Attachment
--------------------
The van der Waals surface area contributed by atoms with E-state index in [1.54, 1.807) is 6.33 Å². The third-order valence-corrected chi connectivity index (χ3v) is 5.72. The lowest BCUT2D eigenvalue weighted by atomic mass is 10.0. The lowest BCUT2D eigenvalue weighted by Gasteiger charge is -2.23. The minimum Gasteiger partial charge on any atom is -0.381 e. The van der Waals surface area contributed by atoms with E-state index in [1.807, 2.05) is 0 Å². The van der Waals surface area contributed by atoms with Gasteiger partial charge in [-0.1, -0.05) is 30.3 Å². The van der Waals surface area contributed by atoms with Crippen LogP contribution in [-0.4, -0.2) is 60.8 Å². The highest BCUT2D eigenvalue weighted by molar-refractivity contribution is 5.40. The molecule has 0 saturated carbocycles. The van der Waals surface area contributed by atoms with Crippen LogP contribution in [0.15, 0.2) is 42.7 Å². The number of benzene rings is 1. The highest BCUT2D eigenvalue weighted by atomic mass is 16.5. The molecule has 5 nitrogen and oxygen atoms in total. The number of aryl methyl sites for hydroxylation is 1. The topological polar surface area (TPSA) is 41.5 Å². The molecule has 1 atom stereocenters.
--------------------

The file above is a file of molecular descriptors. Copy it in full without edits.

The van der Waals surface area contributed by atoms with E-state index in [1.54, 1.807) is 6.33 Å². The third-order valence-corrected chi connectivity index (χ3v) is 5.72. The lowest BCUT2D eigenvalue weighted by atomic mass is 10.0. The lowest BCUT2D eigenvalue weighted by Gasteiger charge is -2.23. The minimum Gasteiger partial charge on any atom is -0.381 e. The van der Waals surface area contributed by atoms with E-state index in [1.807, 2.05) is 0 Å². The van der Waals surface area contributed by atoms with Gasteiger partial charge in [-0.1, -0.05) is 30.3 Å². The van der Waals surface area contributed by atoms with Crippen LogP contribution in [-0.4, -0.2) is 60.8 Å². The highest BCUT2D eigenvalue weighted by molar-refractivity contribution is 5.40. The molecule has 0 saturated carbocycles. The van der Waals surface area contributed by atoms with Crippen LogP contribution in [0.15, 0.2) is 42.7 Å². The number of benzene rings is 1. The highest BCUT2D eigenvalue weighted by atomic mass is 16.5. The molecule has 5 nitrogen and oxygen atoms in total. The number of aryl methyl sites for hydroxylation is 1. The topological polar surface area (TPSA) is 41.5 Å². The molecule has 1 atom stereocenters.